flooring over black mastic

Discussion in 'Floor Preparation' started by Oifla, Dec 20, 2015.

  1. Oifla

    Oifla New Member

    hello all,

    i'm working on updating the basement of a 1960-ish house. pulled up the existing (gross) carpet and discovered vinyl tiles. too many were lose to try to keep them in place so i scraped them up and almost all of them came up without any real struggle. under the tiles there's the typical black mastic. the mastic is not sticky nor thick enough to cause a problem (in terms of bumps, etc). i did a couple of tests and i was not able to scrape it off (more like a stain on the concrete at this point, hence the loose tiles) nor make it do much of anything with a heavy duty wire brush on my 4 1/2" grinder.

    i have two questions:

    a) i would like to tile part of the basement. if necessary, i can put down concrete board and tile right onto that. i say if necessary because i'd prefer not to. can i tile right over the mastic?

    b) ideally, the rest of the basement will be carpeted. there too i could install something on top of the mastic and glue the carpet to it or i could ask the installer to use a pad. i would like to avoid those options for several reasons but mainly the potential for humidity. would it be possible to glue carpet down right over the mastic?

    thanks

    O.
     
  2. kwfloors

    kwfloors Fuzz on the brain Charter Member I Support TFP Senior Member

    I would warn that glueing carpet to the oil in that mastic could cause a problem in the future with adhesive failure or bleeding into the carpet. I have installed carpet with pad over that floor and had no problem. As far as tile, I don't know if you could put like ditra mat over that and it would stick for the long term tile has.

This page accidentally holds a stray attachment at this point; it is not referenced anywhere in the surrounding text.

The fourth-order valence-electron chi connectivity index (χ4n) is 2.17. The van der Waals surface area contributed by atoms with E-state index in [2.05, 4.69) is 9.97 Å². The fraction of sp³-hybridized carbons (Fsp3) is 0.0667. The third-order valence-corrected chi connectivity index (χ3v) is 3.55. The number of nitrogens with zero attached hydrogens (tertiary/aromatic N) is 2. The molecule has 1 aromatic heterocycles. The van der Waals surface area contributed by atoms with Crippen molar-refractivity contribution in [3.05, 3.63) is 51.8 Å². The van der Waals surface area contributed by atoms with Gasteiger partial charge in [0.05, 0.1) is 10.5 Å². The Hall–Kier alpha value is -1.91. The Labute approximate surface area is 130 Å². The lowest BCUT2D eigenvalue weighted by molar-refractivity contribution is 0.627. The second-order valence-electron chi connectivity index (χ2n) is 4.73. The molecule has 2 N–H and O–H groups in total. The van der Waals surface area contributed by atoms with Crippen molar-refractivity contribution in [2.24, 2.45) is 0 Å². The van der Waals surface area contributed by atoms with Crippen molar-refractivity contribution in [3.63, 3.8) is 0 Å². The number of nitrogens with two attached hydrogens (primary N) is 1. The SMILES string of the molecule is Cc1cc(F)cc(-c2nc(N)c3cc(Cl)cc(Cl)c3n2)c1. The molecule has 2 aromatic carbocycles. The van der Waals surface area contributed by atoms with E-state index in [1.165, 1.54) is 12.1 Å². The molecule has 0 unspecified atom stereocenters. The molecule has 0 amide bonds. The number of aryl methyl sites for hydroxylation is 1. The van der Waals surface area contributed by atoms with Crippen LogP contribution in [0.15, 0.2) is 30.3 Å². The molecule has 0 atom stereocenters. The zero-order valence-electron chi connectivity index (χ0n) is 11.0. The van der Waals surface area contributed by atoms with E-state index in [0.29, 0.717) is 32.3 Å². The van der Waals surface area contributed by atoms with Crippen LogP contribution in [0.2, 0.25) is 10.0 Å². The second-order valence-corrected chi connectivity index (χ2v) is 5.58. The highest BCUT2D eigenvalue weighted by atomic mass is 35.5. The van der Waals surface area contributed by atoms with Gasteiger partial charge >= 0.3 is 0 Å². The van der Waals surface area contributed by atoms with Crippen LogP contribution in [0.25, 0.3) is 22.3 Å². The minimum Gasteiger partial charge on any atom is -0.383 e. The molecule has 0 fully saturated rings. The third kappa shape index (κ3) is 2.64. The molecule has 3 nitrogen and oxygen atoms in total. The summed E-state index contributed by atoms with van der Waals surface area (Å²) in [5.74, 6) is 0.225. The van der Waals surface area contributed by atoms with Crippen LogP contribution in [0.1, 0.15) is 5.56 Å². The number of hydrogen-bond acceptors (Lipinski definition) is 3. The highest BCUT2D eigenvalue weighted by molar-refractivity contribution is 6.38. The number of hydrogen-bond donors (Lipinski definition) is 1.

3. Mike Antonetti

    Mike Antonetti I Support TFP Senior Member

    You can apply a sealer/primer for the carpet from Mapei, Mohawk, and probably a few others.

    For the ceramic, I believe there are thinsets to go over cutback adhesive, I would contact Mapei, they have full line of products and can handle both carpet and tile situations.

    You could also have it tested 25$, send the adhesive to lab to determine if it's asbestos. If it's not, you can grind the resodual cutback off with diamond grinder and vacuum attachment designed for such purpose, then just use normal bonding products over the clean slab.
     
  4. Incognito

    Incognito No more Mr. Nice Guy! I Support TFP Senior Member

    So you cleaned the surface residue with a wire brush on a typical hand grinder?

    Ouch!

    Anyways, your tile popped up so easy and took all the glue up off the slab on the back of the tile because the alkalinity of your basement concrete is likely very high. This is caused by moisture passing through the pores of the concrete bringing the salts to the surface which in high concentration can be extremely CAUSTIC.

    The wire brush treatment has already dealt with some of this. Was there a lot of dust? Regardless after vacuuming up any dust at this point I'd wash down that slab with a solution of vinegar and piping hot water. Use about 2-4% white vinegar and RINSE well. The goal is to first clean any loose dust and debris and then neutralize the high pH levels from the many years of those salts collecting under the cutback adhesive.